The Toccata of Terror
I examine the contemporary coding of classical music as a signifier of evil in Western media culture. Specifically, I survey the use of Bach’s Toccata and Fugue in D Minor within twentieth-century horror cinema, beginning with its usage by in-house organists as accompaniment for silent film. I discuss the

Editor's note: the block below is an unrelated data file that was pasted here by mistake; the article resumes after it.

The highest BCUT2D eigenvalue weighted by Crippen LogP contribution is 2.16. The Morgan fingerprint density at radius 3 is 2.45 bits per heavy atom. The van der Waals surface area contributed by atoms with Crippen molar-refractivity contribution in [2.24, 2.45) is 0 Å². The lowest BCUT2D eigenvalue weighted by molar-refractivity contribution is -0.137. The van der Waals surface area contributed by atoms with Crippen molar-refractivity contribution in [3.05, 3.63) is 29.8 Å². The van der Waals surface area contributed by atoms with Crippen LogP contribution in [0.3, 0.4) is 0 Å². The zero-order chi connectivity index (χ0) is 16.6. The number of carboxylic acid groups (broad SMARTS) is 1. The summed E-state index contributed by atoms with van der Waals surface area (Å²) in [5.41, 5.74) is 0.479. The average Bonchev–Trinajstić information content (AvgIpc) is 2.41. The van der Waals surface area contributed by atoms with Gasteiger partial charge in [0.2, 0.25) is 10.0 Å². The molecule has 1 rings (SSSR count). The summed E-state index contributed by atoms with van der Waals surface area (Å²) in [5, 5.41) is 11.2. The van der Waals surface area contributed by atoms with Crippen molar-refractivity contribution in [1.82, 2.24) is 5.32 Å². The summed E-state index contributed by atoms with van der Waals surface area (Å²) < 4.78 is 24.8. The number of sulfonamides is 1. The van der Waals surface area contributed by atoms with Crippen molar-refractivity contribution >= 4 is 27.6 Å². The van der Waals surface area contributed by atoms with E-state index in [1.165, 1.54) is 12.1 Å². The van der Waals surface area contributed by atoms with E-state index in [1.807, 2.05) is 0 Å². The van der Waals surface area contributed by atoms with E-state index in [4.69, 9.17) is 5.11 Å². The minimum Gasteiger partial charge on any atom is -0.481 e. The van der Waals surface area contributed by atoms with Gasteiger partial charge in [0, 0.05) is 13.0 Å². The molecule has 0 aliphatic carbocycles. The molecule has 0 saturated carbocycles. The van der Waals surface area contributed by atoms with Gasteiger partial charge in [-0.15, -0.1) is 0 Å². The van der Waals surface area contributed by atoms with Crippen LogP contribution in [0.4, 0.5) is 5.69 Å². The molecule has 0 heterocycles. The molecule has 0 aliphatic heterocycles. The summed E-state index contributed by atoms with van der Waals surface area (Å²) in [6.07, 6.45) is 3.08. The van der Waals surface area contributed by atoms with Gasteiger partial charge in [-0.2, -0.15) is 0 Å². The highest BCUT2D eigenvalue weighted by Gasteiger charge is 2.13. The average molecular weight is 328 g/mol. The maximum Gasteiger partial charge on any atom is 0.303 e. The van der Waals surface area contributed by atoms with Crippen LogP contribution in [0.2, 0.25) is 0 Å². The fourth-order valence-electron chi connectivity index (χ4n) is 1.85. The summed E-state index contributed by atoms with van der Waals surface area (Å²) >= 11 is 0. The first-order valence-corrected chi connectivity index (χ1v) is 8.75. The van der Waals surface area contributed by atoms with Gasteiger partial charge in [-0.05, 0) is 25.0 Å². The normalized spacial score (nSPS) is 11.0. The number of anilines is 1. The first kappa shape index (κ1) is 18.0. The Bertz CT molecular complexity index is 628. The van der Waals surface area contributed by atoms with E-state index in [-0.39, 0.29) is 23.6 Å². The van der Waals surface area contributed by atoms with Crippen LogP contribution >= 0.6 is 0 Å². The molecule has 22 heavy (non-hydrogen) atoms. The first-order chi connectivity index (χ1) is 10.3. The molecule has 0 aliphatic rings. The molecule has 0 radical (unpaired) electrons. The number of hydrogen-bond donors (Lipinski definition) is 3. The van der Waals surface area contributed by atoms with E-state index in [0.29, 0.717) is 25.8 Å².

influence of German expressionist film on American horror film before briefly analysing and relating the compositional style of the Toccata and Fugue to the aesthetics of expressionism. Ultimately, I assert that Rouben Mamoulian’s 1931 film, Dr Jekyll and Mr Hyde, popularized the association of baroque music and “evilness”. Further, I believe that Mamoulian’s background in music and opera influenced his leitmotivic use of Bach throughout the film. I thus offer a Lacanian analysis of Mamoulian’s use of Bach in Dr Jekyll and Mr Hyde as moral signifier. The imagery established by Mamoulian has been re-used throughout the twentieth century, to the point of cliché and parody. Though the Toccata and Fugue is no longer sincerely employed in horror film, its use as silent film accompaniment and in early horror cinema solidified the cultural codification of baroque music as “evil”.